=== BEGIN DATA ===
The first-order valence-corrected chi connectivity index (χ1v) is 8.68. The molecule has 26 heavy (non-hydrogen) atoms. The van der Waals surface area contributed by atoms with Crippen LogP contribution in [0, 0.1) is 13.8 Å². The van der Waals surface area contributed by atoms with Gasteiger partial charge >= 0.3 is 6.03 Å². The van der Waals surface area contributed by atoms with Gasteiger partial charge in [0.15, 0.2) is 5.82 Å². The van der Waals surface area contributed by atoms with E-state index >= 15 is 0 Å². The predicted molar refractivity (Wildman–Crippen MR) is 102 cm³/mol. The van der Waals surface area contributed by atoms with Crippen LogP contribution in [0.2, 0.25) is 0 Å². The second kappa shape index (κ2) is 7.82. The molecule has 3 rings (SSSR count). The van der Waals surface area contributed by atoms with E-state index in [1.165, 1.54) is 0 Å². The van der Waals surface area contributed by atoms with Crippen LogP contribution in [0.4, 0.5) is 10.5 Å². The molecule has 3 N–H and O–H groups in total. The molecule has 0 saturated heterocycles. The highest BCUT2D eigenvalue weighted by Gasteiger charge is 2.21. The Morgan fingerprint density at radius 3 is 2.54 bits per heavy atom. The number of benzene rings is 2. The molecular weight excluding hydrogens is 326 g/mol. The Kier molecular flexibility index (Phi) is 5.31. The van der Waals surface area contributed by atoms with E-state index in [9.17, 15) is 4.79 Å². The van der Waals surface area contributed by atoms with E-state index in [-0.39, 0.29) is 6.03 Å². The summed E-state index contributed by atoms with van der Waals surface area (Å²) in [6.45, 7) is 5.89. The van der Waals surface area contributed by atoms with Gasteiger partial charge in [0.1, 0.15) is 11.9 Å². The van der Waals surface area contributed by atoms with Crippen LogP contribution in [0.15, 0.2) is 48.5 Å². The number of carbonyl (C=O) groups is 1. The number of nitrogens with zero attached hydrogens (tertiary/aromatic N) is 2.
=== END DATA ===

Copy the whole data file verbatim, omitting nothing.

The first-order valence-corrected chi connectivity index (χ1v) is 8.68. The molecule has 26 heavy (non-hydrogen) atoms. The van der Waals surface area contributed by atoms with Crippen LogP contribution in [0, 0.1) is 13.8 Å². The van der Waals surface area contributed by atoms with Gasteiger partial charge >= 0.3 is 6.03 Å². The van der Waals surface area contributed by atoms with Gasteiger partial charge in [0.15, 0.2) is 5.82 Å². The van der Waals surface area contributed by atoms with E-state index >= 15 is 0 Å². The predicted molar refractivity (Wildman–Crippen MR) is 102 cm³/mol. The van der Waals surface area contributed by atoms with Crippen LogP contribution in [0.2, 0.25) is 0 Å². The second kappa shape index (κ2) is 7.82. The molecule has 3 rings (SSSR count). The van der Waals surface area contributed by atoms with E-state index in [1.165, 1.54) is 0 Å². The van der Waals surface area contributed by atoms with Crippen LogP contribution in [0.4, 0.5) is 10.5 Å². The molecule has 3 N–H and O–H groups in total. The molecule has 0 saturated heterocycles. The highest BCUT2D eigenvalue weighted by Gasteiger charge is 2.21. The Morgan fingerprint density at radius 3 is 2.54 bits per heavy atom. The number of benzene rings is 2. The molecular weight excluding hydrogens is 326 g/mol. The Kier molecular flexibility index (Phi) is 5.31. The van der Waals surface area contributed by atoms with E-state index in [9.17, 15) is 4.79 Å². The van der Waals surface area contributed by atoms with E-state index in [-0.39, 0.29) is 6.03 Å². The summed E-state index contributed by atoms with van der Waals surface area (Å²) in [6.45, 7) is 5.89. The van der Waals surface area contributed by atoms with Gasteiger partial charge in [0.1, 0.15) is 11.9 Å². The van der Waals surface area contributed by atoms with Crippen LogP contribution in [0.15, 0.2) is 48.5 Å². The number of carbonyl (C=O) groups is 1. The number of nitrogens with zero attached hydrogens (tertiary/aromatic N) is 2.